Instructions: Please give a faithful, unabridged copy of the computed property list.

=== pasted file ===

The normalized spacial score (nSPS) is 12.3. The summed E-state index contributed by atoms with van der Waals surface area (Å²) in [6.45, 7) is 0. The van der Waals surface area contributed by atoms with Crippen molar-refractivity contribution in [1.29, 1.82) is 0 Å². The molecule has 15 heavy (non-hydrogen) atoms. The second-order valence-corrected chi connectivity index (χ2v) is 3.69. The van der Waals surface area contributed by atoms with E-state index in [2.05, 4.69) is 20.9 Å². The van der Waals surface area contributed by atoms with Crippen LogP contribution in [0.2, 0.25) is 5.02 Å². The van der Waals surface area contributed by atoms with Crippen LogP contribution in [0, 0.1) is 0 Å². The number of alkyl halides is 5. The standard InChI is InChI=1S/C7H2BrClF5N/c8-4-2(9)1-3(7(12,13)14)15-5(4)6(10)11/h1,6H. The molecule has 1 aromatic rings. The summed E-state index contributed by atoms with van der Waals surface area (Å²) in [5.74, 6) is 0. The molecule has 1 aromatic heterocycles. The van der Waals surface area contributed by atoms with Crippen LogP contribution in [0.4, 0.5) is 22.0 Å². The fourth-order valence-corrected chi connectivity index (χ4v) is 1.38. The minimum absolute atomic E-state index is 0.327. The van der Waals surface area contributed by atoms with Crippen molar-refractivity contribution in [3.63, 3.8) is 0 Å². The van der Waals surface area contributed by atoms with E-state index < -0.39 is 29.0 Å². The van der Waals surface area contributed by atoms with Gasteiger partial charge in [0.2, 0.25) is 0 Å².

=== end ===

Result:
The normalized spacial score (nSPS) is 12.3. The summed E-state index contributed by atoms with van der Waals surface area (Å²) in [6.45, 7) is 0. The van der Waals surface area contributed by atoms with Crippen molar-refractivity contribution in [1.29, 1.82) is 0 Å². The molecule has 15 heavy (non-hydrogen) atoms. The second-order valence-corrected chi connectivity index (χ2v) is 3.69. The van der Waals surface area contributed by atoms with E-state index in [2.05, 4.69) is 20.9 Å². The van der Waals surface area contributed by atoms with Crippen LogP contribution in [0.2, 0.25) is 5.02 Å². The van der Waals surface area contributed by atoms with Crippen LogP contribution in [0, 0.1) is 0 Å². The number of alkyl halides is 5. The standard InChI is InChI=1S/C7H2BrClF5N/c8-4-2(9)1-3(7(12,13)14)15-5(4)6(10)11/h1,6H. The molecule has 1 aromatic rings. The summed E-state index contributed by atoms with van der Waals surface area (Å²) in [5.74, 6) is 0. The molecule has 1 aromatic heterocycles. The van der Waals surface area contributed by atoms with Crippen LogP contribution in [0.4, 0.5) is 22.0 Å². The fourth-order valence-corrected chi connectivity index (χ4v) is 1.38. The minimum absolute atomic E-state index is 0.327. The van der Waals surface area contributed by atoms with Crippen molar-refractivity contribution in [3.63, 3.8) is 0 Å². The van der Waals surface area contributed by atoms with E-state index < -0.39 is 29.0 Å². The van der Waals surface area contributed by atoms with Gasteiger partial charge in [0.2, 0.25) is 0 Å².